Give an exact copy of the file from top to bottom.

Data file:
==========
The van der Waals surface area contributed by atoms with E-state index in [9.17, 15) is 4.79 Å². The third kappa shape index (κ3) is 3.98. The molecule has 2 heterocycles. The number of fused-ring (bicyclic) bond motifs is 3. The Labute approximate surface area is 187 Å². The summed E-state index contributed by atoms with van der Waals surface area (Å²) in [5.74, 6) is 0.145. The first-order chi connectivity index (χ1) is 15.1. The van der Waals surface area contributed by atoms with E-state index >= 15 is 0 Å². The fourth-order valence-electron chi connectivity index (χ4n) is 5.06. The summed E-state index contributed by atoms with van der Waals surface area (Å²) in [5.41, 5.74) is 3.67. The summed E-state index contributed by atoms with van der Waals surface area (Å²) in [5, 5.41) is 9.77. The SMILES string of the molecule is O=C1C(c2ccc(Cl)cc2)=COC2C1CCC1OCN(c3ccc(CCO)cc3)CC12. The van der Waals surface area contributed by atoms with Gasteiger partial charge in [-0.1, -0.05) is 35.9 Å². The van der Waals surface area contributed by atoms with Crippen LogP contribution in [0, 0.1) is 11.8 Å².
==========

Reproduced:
The van der Waals surface area contributed by atoms with E-state index in [9.17, 15) is 4.79 Å². The third kappa shape index (κ3) is 3.98. The molecule has 2 heterocycles. The number of fused-ring (bicyclic) bond motifs is 3. The Labute approximate surface area is 187 Å². The summed E-state index contributed by atoms with van der Waals surface area (Å²) in [5.74, 6) is 0.145. The first-order chi connectivity index (χ1) is 15.1. The van der Waals surface area contributed by atoms with E-state index >= 15 is 0 Å². The fourth-order valence-electron chi connectivity index (χ4n) is 5.06. The summed E-state index contributed by atoms with van der Waals surface area (Å²) in [5.41, 5.74) is 3.67. The summed E-state index contributed by atoms with van der Waals surface area (Å²) in [5, 5.41) is 9.77. The SMILES string of the molecule is O=C1C(c2ccc(Cl)cc2)=COC2C1CCC1OCN(c3ccc(CCO)cc3)CC12. The van der Waals surface area contributed by atoms with Gasteiger partial charge in [-0.1, -0.05) is 35.9 Å². The van der Waals surface area contributed by atoms with Crippen LogP contribution in [0, 0.1) is 11.8 Å².